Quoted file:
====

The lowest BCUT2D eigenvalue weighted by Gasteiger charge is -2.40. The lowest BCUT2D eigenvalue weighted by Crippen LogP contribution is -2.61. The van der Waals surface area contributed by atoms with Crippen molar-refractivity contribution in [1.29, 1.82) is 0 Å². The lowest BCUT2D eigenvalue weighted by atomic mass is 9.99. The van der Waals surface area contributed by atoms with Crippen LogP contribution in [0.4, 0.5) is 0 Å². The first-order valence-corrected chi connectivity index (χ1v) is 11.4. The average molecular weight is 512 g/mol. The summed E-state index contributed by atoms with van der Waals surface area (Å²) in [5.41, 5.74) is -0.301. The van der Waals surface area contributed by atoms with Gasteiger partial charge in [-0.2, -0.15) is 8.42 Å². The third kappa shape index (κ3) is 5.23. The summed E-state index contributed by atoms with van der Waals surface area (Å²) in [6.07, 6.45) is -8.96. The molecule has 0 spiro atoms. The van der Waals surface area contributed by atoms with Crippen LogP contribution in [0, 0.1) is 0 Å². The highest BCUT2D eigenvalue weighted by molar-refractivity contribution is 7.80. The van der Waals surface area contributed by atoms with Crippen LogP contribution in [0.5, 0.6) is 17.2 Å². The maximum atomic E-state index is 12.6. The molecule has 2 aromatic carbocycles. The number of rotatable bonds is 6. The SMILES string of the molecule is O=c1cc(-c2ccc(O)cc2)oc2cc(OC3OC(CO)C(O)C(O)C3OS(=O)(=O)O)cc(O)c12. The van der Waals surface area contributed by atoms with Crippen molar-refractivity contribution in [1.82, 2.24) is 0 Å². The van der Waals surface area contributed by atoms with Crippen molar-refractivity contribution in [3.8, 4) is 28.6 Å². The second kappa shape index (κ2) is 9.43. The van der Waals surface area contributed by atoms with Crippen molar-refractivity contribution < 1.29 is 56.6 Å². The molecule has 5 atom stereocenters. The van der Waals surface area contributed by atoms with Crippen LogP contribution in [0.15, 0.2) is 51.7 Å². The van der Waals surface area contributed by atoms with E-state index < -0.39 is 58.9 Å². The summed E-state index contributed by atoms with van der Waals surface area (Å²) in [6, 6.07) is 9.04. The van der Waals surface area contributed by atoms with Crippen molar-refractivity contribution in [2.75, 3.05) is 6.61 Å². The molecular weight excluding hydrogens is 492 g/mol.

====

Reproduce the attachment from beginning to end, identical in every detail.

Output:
The lowest BCUT2D eigenvalue weighted by Gasteiger charge is -2.40. The lowest BCUT2D eigenvalue weighted by Crippen LogP contribution is -2.61. The van der Waals surface area contributed by atoms with Crippen molar-refractivity contribution in [1.29, 1.82) is 0 Å². The lowest BCUT2D eigenvalue weighted by atomic mass is 9.99. The van der Waals surface area contributed by atoms with Crippen LogP contribution in [0.4, 0.5) is 0 Å². The first-order valence-corrected chi connectivity index (χ1v) is 11.4. The average molecular weight is 512 g/mol. The summed E-state index contributed by atoms with van der Waals surface area (Å²) in [5.41, 5.74) is -0.301. The van der Waals surface area contributed by atoms with Gasteiger partial charge in [-0.2, -0.15) is 8.42 Å². The third kappa shape index (κ3) is 5.23. The summed E-state index contributed by atoms with van der Waals surface area (Å²) in [6.07, 6.45) is -8.96. The molecule has 0 spiro atoms. The van der Waals surface area contributed by atoms with Crippen LogP contribution in [0, 0.1) is 0 Å². The highest BCUT2D eigenvalue weighted by molar-refractivity contribution is 7.80. The van der Waals surface area contributed by atoms with Crippen LogP contribution in [0.5, 0.6) is 17.2 Å². The maximum atomic E-state index is 12.6. The molecule has 2 aromatic carbocycles. The number of rotatable bonds is 6. The SMILES string of the molecule is O=c1cc(-c2ccc(O)cc2)oc2cc(OC3OC(CO)C(O)C(O)C3OS(=O)(=O)O)cc(O)c12. The van der Waals surface area contributed by atoms with Crippen molar-refractivity contribution in [1.82, 2.24) is 0 Å². The van der Waals surface area contributed by atoms with Crippen molar-refractivity contribution in [3.8, 4) is 28.6 Å². The second kappa shape index (κ2) is 9.43. The van der Waals surface area contributed by atoms with Crippen molar-refractivity contribution < 1.29 is 56.6 Å². The molecule has 5 atom stereocenters. The van der Waals surface area contributed by atoms with Crippen LogP contribution in [0.15, 0.2) is 51.7 Å². The van der Waals surface area contributed by atoms with E-state index < -0.39 is 58.9 Å². The summed E-state index contributed by atoms with van der Waals surface area (Å²) in [6, 6.07) is 9.04. The van der Waals surface area contributed by atoms with Crippen molar-refractivity contribution in [2.75, 3.05) is 6.61 Å². The molecular weight excluding hydrogens is 492 g/mol.